i feel like i’m gonna write this about every one of my plants but my monstera deliciosa really is one of my favourites. this plant reminds me of my first trip overseas to hawai’i & being in awe of nature in the tropics (ironically, this plant is mildly invasive in hawai’i). my monstera deliciosa was one of the first plants i bought when i moved back to toronto. it was a small baby summer 17 and it’s grown so much! have a look at #jmmonsteradeliciosa on instagram for progress shots. i’ve pulled two baby plants from the mother plant – i kept one and gave the other to my sister. photos below and on instagram at #jmmonsteradeliciosa2 💚
monstera deliciosa is native to tropical areas in southern mexico to panama. it is an epiphyte, which refers to plants that can grow on other plants, such as trees. they get most of the nutrients they need from the air, as opposed to soil. the plant was taken from it’s natural habitat in the 1840s and brought to europe shortly after (madison, 1977). it’s cultivation spread quickly and today you can find monstera deliciosa plants around the world. while i appreciate that this has led to the privilege of having one in my home, this plant is representative of colonialism. as i am enjoying the company of my plant, it’s natural habitat is being exploited by deforestation and destruction. with this knowledge, i am committed to anti-colonialism and supporting indigenous-led efforts to protect our planet and ecosystems.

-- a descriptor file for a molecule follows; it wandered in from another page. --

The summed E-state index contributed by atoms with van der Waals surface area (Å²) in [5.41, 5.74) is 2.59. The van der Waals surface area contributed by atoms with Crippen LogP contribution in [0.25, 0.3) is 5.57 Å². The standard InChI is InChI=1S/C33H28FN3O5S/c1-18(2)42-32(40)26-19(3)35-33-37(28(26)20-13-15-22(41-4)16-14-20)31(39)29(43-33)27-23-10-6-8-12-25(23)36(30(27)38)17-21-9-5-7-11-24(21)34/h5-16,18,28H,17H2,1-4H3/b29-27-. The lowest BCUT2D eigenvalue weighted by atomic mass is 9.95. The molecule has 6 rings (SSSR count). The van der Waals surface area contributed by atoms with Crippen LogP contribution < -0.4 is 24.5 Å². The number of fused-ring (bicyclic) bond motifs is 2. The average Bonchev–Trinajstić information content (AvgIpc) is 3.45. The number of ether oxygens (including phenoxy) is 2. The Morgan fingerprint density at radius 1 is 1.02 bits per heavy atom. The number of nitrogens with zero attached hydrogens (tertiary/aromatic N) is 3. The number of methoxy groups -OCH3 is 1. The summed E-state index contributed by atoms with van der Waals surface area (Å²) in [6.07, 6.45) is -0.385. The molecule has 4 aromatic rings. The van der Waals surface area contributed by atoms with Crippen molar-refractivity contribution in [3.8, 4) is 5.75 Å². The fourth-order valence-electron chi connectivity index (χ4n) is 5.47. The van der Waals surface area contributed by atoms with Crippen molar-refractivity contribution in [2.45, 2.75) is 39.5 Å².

did you know?
aside from being mesmerizing to look at, the split edges & perforations are said to be functional. it has been suggested that they help protect the plants from high tropical winds + heavy tropical rainfall, & also allow lower leaves to get some sun. according to muir (2013), the monstera deliciosa has holes in its leaves as an adaptation for lighting. in the rainforest, monsteras grow from the forest floor and grow up trees in search of bright light. in general, plants nearest to the ground survive by receiving small beams of sunlight through the top of the canopy. as such, the holes increase the likelihood of sun exposure.
sometimes monstera deliciosa will grow away from light – a phenomenon referred to as negative phototropism (madison, 1977). in its natural habitat, it produces small seeds that fall to the ground. they sprout into shoots that grow toward the shade searching for the base of the closest tree. as soon as it reaches a vertical surface its growth pattern changes & it starts to grow upwards in search of the sunlight at the top of the rainforest canopy.
okay, last fun fact – in the wild these guys produce inflorescence which develops into a white, edible fruit. when the fruit ripens an aroma similar to pineapple & banana develops. it is very sweet, although before fully ripened it causes an irritating sensation in the mouth due to the presence of calcium oxalate crystals (peppard, 1992). it has a nutritional composition similar to other tropical fruits (high water content, significant concentrations of carbohydrates, & reduced protein + fat contents), but with a higher content of minerals, specifically sodium & calcium (barros, galego, & pires-cabral, 2018). apparently, one fruit per day provides 25% of the recommended daily intake of vitamin c.
- bright, indirect light – i keep my m. deliciosa in a corner right next to east facing windows
- water moderately and when the soil is dry, typically the leaves are a touch droopy
- i wipe down the leaves when i remember to prevent sunlight from being blocked
- propagate via cuttings which include at least one node